Unexpected bear encounter

Joshua Rosenberg


On a whim, we drove to the Elkmont Campground in the Great Smoky Mountains National Park. Our intent was to see the Synchronous Fireflies that mate - alight and in synchronicity - from around the last week of May through the middle of June. On the drive there, we decided that it wasn’t too far to drive to park at Clingman’s Dome (the highest point in the Smokies and the second-highest point in the Eastern United States) but to head away from the short trail to Clingman’s Dome itself, down the approximately 1.9 mile Forney Ridge Trail toward Andrews Bald, one of two grassy balds in the Smokies; summits surrounded by northern pine trees (spruce and fir) that are, somewhat mysteriously grassy balds, themselves covered in grass and Azalea, Rhododendron, Mountain Laurel, and Blueberry.

We stopped at Newfound Gap and hiked along the Appalachian Trail for just a bit.

We then drove the seven miles from Newfound Gap to the parking nearby Clingman’s Dome, setting out around 7 pm along the trail, chilly due to the breeze. Not far down the trail, a group was returning back to their car, and we asked them how their hike was and whether they had made it to the bald. They had, but they saw two bears along the way. I was a bit taken aback; Katie, my wife, had asked if bears were common here in the car, and I had replied naively that they were unlikely to be here. These hikers had bear spray and whistles around their necks. What gives? I’ve hiked a lot in the Smokies over the past four years, staying overnight at backcountry sites in more remote locations than Andrews Bald twice already this year, with no trace of bears seen. I’ve only seen one bear outside of Cade’s Cove (where they’re hard to miss); I was alone, and it was in a super remote location with no one in sight (on Bradley Fork off the Appalachian Trail, far from any landmark or major trail). The bear darted away soon after seeing me; it was a cool experience that caused my heart to beat faster, but it was anything but scary after the bear and I saw the other.

We hiked on, me nervously laughing and Katie giving me nervous, comical glances that avoided our son’s gaze.

We soon passed a pile of bear scat and then a few more hikers who reported seeing a bear at Andrews Bald. We passed more bear scat and then a third group who mentioned seeing two bears, one at the bald and one on the return hike. We continued, excited but a little nervous, entering a darker part of the trail—covered in dense spruce-fir. We hiked along timber that was used to keep this part of the trail from eroding due to the amount of rain that falls at this elevation.

We hiked on, approaching the intersection of the Forney Ridge and Forney Creek trails in advance of a brief ascent up to Andrews Bald, when we saw a bear ambling down the path. It looked and us, but unlike the bear, I saw earlier, this bear did not dart away, more scared of us than we were of it.

Instead, it turned toward and walked toward us. Katie said I turned around and that I did not need to say any words. Katie scooped our son up, and we turned around and started to walk the other way, Katie saying, “Let’s go, let’s go, let’s go!” and asking me, around ten yards behind, to keep speaking so she knew where I was as she high tailed it away. I stopped to see whether the bear had done the same, thinking that it surely had become startled or distracted, but it was neither, heading toward us in a lackadaisical but un-halting way. I asked Katie to make sure our son saw the bear—what an experience! She did and then promptly high-tailed it up the trail.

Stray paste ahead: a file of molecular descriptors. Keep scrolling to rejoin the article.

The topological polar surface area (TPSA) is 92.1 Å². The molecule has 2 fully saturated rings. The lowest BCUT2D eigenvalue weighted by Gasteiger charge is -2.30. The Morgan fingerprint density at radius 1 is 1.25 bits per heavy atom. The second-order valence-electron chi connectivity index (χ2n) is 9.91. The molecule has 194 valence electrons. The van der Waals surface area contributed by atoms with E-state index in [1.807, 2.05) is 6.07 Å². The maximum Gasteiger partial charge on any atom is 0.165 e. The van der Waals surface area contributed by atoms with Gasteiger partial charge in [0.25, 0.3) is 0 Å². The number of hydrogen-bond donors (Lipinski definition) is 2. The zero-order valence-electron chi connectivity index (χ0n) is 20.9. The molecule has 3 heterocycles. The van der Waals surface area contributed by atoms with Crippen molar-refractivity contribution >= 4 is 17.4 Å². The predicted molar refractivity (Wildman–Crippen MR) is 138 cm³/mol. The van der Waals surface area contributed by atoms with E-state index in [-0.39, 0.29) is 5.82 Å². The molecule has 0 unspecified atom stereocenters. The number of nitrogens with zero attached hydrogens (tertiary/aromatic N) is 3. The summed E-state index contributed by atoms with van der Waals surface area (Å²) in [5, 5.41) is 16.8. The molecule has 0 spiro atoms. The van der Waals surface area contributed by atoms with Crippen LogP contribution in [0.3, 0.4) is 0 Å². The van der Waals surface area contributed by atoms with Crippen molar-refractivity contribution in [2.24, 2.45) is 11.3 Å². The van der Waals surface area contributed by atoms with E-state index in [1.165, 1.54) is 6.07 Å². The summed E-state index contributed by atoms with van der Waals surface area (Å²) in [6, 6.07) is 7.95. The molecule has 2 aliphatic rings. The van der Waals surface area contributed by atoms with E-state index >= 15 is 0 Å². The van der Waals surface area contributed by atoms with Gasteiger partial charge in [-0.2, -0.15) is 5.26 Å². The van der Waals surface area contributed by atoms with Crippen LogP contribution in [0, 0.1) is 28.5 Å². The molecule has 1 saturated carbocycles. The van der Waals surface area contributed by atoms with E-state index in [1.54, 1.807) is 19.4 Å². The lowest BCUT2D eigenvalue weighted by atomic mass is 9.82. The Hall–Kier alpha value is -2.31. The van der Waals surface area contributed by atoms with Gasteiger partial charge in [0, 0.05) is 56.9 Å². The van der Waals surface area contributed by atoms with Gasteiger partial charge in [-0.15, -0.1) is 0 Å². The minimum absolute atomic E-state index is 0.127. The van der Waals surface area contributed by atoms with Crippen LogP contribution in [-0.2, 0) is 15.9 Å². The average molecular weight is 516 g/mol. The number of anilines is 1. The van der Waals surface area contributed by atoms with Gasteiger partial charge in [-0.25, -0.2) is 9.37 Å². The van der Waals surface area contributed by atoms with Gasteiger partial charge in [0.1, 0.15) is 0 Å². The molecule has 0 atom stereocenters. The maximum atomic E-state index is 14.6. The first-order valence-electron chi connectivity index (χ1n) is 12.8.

We kept going, singing songs and speaking loudly to discourage the bear, joking that this - slightly uphill to the Clingman’s Dome parking lot - was a great way to get into shape. After around ten minutes of this, we stopped, sitting down to grab a snack and water as the sun was beginning to set. We did this for around a minute when my son accidentally knocked half of my fruit bar from my hand. I picked it up and looked down the trail we had just hiked, where I saw the same bear about fifteen yards away, curiously, lackadaisically, consistently walking toward us. It wasn’t small. Knowing that people consistently overestimate the size of bears, I’d estimate that it was around 175 pounds, probably not a yearling. Where earlier our reactions went from surprise at the bear’s lack of fear of us to a slight urgency to get away from it, our reaction at this point approached one that was more urgent: We picked up our bags in our hands and more or less ran up the trail. I was tempted to toss the bear the half-eaten, dirt-covered fruit bar in my hand but resisted. We had about one-third of a mile to go to the car, and we made it there singing and shouting, huffing and puffing. Maybe I should have yelled at the bear louder or thrown sticks or rocks at it. I didn’t, but we made it back just as the sun set.

We got to the car and relaxed a bit. It was a bit of an unexpected adventure, but we still wanted to get back to the fireflies in Elkmont. We did, fell asleep late, and went to the ranger’s station the next morning, where they asked us to file a report describing the bear’s behavior as unusual and concerning. It was not, I think, ever very dangerous; the bear almost certainly wanted us to toss it some food. On such (strictly forbidden) occasions that bears are fed (or given in a panic) food, unexpected encounters can occur; the bear can accidentally or even intentionally brush against a person. These kinds of interactions are bad because then the bear almost certainly will be euthanized by rangers later. I am glad that we avoided any further contact and humbled by the event; I figured every bear I saw would be more scared than me! Humility and bear spray will encounter me on similar high-country hikes going ahead.